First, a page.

Let’s Talk iOS Gmail

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Native email on the iPhone and iPad has always left a lot to be desired, particularly if you are a Gmail user. Same has historically been true for Gmail users on iOS. However, with a major refresh of the universal iOS app yesterday, Gmail has really come into its own on the Apple mobile front. I’m not sure whether buying uber-popular email app Sparrow had anything to do with it or not – I’m just happy with the results.


Obvious changes include improvement in the physical UI, which is simpler and easier to view, and responds beautifully on my iPhone 5. Other improvements clearly had me in mind as well – I am thrilled that the newest version not only has multiple sign in, but allows really simple switching between accounts with icon-based buttons. You can add up to five Gmail accounts within the app – I’ve filled up four slots already.

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Another new benefit is better integration with other Google products – clearly the direction Google has been heading in with all its products. You can now add calendar invites and events from within Gmail without having to switch to another app. And you can post to Google+ from within your Gmail, such as +-ing a post.


There are notifications, now, if you prefer to have your incoming email accompanied by a charming tone and a lock screen note. Really. Some people like that.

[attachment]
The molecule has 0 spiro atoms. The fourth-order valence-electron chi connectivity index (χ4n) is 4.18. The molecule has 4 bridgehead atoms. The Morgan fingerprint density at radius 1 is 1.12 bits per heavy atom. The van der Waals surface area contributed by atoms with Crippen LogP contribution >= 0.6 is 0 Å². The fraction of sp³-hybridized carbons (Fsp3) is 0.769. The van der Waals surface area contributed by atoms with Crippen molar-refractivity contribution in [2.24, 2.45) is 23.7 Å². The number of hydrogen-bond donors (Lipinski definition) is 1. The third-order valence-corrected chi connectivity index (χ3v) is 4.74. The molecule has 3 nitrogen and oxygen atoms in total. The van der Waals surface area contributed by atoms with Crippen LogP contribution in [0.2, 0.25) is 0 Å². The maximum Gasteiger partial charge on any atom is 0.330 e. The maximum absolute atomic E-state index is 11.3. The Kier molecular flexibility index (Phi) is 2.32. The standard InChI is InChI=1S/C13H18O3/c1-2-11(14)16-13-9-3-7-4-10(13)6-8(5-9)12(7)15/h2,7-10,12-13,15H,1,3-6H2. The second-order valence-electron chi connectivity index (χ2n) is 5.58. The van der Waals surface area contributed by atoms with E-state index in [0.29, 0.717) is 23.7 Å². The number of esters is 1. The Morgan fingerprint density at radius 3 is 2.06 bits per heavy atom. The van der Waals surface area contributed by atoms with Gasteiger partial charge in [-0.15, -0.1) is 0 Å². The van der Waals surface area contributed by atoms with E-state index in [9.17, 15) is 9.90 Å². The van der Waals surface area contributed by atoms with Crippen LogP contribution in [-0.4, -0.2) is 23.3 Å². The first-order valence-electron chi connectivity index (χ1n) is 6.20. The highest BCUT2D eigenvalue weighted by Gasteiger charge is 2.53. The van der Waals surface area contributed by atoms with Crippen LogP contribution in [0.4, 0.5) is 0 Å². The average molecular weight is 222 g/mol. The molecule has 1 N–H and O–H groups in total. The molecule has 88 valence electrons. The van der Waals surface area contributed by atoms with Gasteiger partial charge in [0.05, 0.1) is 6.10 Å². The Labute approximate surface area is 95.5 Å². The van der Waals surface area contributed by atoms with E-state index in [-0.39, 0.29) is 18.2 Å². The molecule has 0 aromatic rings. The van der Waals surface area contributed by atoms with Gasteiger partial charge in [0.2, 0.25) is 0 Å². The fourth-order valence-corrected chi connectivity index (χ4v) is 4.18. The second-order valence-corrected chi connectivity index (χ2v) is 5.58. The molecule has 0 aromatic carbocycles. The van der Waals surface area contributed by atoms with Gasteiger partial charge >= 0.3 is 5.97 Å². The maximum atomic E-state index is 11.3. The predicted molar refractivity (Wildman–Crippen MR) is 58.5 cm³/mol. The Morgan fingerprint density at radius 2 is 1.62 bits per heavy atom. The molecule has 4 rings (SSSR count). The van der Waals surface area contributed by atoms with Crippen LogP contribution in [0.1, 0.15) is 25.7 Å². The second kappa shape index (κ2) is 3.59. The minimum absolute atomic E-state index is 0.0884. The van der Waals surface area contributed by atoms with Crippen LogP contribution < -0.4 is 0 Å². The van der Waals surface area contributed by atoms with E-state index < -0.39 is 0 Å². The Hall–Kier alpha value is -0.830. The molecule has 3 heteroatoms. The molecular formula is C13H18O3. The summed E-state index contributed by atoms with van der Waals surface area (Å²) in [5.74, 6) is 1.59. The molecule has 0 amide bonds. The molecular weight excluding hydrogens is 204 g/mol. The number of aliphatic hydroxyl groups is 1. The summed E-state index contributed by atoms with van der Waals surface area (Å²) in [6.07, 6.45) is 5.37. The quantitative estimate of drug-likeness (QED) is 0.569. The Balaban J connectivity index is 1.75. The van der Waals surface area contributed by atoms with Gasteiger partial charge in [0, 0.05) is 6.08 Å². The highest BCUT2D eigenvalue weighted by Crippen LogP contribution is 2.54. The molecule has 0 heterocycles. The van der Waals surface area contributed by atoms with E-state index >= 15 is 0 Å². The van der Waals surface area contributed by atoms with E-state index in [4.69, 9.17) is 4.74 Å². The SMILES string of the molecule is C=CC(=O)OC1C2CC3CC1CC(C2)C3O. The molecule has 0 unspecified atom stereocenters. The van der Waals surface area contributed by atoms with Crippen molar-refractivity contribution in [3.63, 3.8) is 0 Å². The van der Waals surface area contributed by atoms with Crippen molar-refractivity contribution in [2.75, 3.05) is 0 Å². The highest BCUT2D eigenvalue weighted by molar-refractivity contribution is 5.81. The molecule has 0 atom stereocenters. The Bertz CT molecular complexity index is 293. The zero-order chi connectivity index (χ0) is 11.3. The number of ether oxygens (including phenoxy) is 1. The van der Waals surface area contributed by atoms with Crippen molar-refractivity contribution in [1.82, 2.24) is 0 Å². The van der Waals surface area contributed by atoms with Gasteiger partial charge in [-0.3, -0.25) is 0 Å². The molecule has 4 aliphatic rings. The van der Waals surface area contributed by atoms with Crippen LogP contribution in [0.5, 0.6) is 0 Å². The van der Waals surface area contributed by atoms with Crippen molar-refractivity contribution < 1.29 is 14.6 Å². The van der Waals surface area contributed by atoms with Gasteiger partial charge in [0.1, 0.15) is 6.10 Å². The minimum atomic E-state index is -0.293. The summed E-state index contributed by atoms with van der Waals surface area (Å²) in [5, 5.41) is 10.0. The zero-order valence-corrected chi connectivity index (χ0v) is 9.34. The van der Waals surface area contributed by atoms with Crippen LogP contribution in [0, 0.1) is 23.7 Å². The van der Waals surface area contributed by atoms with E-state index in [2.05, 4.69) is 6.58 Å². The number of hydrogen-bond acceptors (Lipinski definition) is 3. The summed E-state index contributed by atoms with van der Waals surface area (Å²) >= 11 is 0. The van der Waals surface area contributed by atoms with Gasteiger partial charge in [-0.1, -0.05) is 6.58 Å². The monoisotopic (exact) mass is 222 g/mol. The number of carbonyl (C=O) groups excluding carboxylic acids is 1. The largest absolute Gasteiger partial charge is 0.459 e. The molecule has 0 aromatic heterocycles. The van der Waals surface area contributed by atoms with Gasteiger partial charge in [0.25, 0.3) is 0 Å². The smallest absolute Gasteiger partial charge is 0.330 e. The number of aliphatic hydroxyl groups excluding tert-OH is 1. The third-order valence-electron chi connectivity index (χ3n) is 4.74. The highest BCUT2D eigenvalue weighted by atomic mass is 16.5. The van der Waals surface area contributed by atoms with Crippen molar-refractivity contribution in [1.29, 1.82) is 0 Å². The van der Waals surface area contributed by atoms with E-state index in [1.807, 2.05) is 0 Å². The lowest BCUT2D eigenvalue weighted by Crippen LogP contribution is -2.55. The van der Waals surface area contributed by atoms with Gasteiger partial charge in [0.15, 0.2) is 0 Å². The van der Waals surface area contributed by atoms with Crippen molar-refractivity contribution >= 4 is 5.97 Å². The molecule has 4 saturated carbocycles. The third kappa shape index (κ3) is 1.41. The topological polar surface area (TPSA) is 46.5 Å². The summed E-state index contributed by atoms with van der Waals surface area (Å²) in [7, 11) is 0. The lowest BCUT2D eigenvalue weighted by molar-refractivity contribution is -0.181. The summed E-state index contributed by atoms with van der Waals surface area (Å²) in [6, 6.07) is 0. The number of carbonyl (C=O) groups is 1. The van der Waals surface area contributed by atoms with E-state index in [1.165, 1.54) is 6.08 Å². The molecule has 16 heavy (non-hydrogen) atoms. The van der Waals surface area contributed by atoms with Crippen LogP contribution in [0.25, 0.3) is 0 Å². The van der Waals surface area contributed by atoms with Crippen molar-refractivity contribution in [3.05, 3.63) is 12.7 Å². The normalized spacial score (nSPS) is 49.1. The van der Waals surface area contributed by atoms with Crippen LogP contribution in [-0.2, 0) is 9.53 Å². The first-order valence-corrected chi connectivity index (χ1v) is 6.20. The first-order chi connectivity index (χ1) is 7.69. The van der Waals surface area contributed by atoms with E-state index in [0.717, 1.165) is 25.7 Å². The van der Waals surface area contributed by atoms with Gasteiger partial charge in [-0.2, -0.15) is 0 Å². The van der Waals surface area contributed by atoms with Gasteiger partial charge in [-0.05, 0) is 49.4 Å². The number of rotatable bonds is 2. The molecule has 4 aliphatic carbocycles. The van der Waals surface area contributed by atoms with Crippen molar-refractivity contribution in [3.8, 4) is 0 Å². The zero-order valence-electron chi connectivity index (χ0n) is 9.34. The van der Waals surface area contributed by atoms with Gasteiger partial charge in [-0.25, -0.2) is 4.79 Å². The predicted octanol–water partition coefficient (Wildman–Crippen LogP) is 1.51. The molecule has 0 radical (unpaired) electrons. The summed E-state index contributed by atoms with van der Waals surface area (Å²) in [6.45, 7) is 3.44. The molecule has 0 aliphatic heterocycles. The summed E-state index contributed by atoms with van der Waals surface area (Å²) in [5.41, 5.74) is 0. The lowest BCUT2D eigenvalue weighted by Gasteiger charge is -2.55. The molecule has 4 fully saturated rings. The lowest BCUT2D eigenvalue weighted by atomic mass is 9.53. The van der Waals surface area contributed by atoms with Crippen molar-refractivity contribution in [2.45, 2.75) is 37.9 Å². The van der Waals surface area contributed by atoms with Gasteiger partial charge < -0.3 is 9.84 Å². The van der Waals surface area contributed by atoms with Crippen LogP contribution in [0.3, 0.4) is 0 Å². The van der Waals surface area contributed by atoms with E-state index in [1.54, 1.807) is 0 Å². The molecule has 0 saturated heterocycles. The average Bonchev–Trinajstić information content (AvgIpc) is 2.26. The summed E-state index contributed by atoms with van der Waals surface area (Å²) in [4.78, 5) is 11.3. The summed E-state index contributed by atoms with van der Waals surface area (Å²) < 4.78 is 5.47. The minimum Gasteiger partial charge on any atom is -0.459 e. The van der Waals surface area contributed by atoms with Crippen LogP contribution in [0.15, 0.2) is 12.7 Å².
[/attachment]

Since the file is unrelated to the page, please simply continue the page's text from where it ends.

Easily add photos or scribbles to your emails. Yes, scribbles. You can draw something and attach it.


Search in the iOS app is now predictive – Google will offer up options as you type your query. Certainly speeds things up a bit. And, with infinite scrolling you can slam through 150 emails with a few swipes, without having to reload after 50 items.


All of the new features have usability in mind. I like the new app so much, I am thinking of moving it to the tray. A lot of these features have already been available in the Android version, which really is no surprise at all. And Google also updated the Android version yesterday as well, keeping it well ahead of the iOS version with pinch-to-zoom on individual messages and swipe (left or right) to delete or archive. There is also an ability to “auto-fit” a message to your phone’s screen, a thumbnail view of attached images that can be tapped to open a swipeable gallery, and the ability to attach phone-captured videos to an email. For phones with Android 4.0 or higher, unfortunately, but still pretty cool.


Both apps are free. What are you waiting for?


Another Reason to Love Google Drive & Gmail – 10GB Attachments!


As file sizes go up, the restrictions imposed by email services on file attachment sizes become more and more painful. I have bumped up against these limits on more than one occasion, with the net result of me not being able to email the desired file and suffering a bald spot where I was forced to pull out my own hair.

One of my reasons for touting Google Drive from the start was the ability to easily upload large (read 10GB) file sizes to the cloud. Well Google has done that one better: by integrating Google Drive into Gmail, you can now send 10GB file attachments from Drive using the email service!

If that wasn’t cool enough, Drive will make sure that recipients have the latest, up to date version of your cloud-stored document.